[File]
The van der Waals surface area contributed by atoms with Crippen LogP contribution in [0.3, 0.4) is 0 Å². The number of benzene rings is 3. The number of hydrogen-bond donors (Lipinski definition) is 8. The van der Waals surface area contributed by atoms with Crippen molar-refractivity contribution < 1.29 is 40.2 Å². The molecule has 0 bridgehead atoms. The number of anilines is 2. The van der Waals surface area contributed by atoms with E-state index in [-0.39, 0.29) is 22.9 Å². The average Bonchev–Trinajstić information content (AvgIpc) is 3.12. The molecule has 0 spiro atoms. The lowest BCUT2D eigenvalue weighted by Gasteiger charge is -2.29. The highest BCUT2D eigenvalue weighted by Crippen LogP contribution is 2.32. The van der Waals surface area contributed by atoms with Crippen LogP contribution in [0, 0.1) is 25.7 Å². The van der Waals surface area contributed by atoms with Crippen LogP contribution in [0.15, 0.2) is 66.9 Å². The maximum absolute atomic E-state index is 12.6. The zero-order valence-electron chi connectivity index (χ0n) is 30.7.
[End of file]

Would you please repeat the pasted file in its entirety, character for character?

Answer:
The van der Waals surface area contributed by atoms with Crippen LogP contribution in [0.3, 0.4) is 0 Å². The number of benzene rings is 3. The number of hydrogen-bond donors (Lipinski definition) is 8. The van der Waals surface area contributed by atoms with Crippen molar-refractivity contribution < 1.29 is 40.2 Å². The molecule has 0 bridgehead atoms. The number of anilines is 2. The van der Waals surface area contributed by atoms with E-state index in [-0.39, 0.29) is 22.9 Å². The average Bonchev–Trinajstić information content (AvgIpc) is 3.12. The molecule has 0 spiro atoms. The lowest BCUT2D eigenvalue weighted by Gasteiger charge is -2.29. The highest BCUT2D eigenvalue weighted by Crippen LogP contribution is 2.32. The van der Waals surface area contributed by atoms with Crippen LogP contribution in [0, 0.1) is 25.7 Å². The van der Waals surface area contributed by atoms with Crippen LogP contribution in [0.15, 0.2) is 66.9 Å². The maximum absolute atomic E-state index is 12.6. The zero-order valence-electron chi connectivity index (χ0n) is 30.7.